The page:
Filed under: Books and Movies, Culture and Catholicism, Vatican II | Tags: Archbishop Marcel Lefebvre, Benedict XVI, Carli, Catholic, collegiality, Father Ralph Wiltgen, Siguad, SSPX, The Rhine Flows Into the Tiber, Vatican II
Archbishop Lefebvre gave an exclusive interview to Father Ralph Wiltgen, the author of The Rhine flows into the Tiber during the second session of the Council. It took place during the furious debate on collegiality and you may find a record of it on page 89 of the book. It was at this time, after a fiery speech by Archbishop Sigaud of Brazil, that an association formed among Siguad, Archbishop Lefebvre, and Bishop Carli, of Italy; Carli was added to the “small committee” of Sigaud and Lefebvre in resisting the thrust of the Council during the first session. Sigaud had attracted Carli’s attention with his spirited condemnation of collegiality, which was being pitched by the modernists as a mere balancing correction to the strong statement of the Vatican I affirming the infallibility of the pope and the monarchical nature of his power. In the ‘new way’ of looking at things, the pope would have become an ‘aristocrat among aristocrats’ rather than a monarch, as Wiltgen characterized it, and his power would be shared. Archbishop Sigaud saw that the interventions were leading to the support of a kind of permanent ecumenical council to which bishops would be elected by other bishops and delegated to carry out the duties of the entire episcopal college. This would assure them of “true collegiality” and in effect compromise the strength of the papacy as Christ had instituted it through Peter and as Trent had formally taught it.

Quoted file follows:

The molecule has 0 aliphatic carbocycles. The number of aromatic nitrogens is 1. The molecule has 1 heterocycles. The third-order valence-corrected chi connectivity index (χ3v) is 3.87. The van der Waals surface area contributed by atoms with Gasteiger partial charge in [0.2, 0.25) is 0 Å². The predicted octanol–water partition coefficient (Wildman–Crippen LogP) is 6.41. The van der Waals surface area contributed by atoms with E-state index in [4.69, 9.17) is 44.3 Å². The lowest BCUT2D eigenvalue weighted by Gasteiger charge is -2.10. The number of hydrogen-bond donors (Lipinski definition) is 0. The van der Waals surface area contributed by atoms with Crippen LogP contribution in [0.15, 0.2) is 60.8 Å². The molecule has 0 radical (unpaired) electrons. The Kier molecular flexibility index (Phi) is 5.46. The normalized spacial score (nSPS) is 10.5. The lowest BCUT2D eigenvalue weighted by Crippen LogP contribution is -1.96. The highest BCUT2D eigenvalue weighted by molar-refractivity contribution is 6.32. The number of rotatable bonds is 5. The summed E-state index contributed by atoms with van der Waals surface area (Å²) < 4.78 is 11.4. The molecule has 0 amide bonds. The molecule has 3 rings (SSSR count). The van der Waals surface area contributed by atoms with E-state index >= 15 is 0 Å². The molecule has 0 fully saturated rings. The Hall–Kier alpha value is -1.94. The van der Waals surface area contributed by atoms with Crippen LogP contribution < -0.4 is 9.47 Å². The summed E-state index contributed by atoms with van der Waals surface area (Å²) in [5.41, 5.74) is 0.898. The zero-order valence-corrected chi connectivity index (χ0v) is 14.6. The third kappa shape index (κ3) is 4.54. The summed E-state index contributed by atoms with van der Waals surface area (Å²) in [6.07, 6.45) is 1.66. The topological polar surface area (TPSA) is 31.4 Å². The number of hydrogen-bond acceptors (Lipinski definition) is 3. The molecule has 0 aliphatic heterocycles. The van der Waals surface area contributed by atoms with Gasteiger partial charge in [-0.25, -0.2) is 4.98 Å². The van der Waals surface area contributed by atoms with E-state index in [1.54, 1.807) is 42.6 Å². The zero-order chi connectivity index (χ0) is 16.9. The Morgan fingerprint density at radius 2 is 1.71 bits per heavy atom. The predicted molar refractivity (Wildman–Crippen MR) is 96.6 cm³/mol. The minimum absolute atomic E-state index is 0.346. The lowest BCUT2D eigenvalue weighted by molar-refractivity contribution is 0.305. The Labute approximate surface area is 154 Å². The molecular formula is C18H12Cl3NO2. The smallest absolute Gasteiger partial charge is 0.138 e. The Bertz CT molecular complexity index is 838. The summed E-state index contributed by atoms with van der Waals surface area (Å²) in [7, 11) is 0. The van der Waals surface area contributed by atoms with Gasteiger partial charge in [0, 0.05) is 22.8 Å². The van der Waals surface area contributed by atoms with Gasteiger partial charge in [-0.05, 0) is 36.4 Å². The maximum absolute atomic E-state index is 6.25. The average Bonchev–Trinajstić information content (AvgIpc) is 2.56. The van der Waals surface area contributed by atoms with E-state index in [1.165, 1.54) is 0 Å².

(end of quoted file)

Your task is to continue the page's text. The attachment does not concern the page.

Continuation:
Wiltgen called their association a “midget alliance” (opposition to the liberal European bloc did not completely organize itself until the third session) but he asked Archbishop Lefebvre for an interview. After discussing Archbishop Lefebvre’s concern for the authority and pastoral responsibility of individual bishops, whom Lefebvre believed could easily be bullied in the name of collegiality by a few aggressive members on a national committee (a matter on which Wiltgen asserts the Archbishop ‘spoke with authority,’ having been for 11 years the founder of episcopal conferences throughout Africa while serving as apostolic delegate for French speaking Africa), Wiltgen reports a comment by the Archbishop during the interview that is as useful to us today as it was then. What was needed, the Archbishop said, “at this Catholic Council” was not a grouping of Council fathers on national or linguistic lines, as hitherto, “but a grouping. . . on international lines, by schools of thought and special tendencies.” In that way it would be possible to see what the bishops thought, rather than what the ‘nations’ thought. “For is the bishops, not the nations, that make up the Council.” (op cit, 90)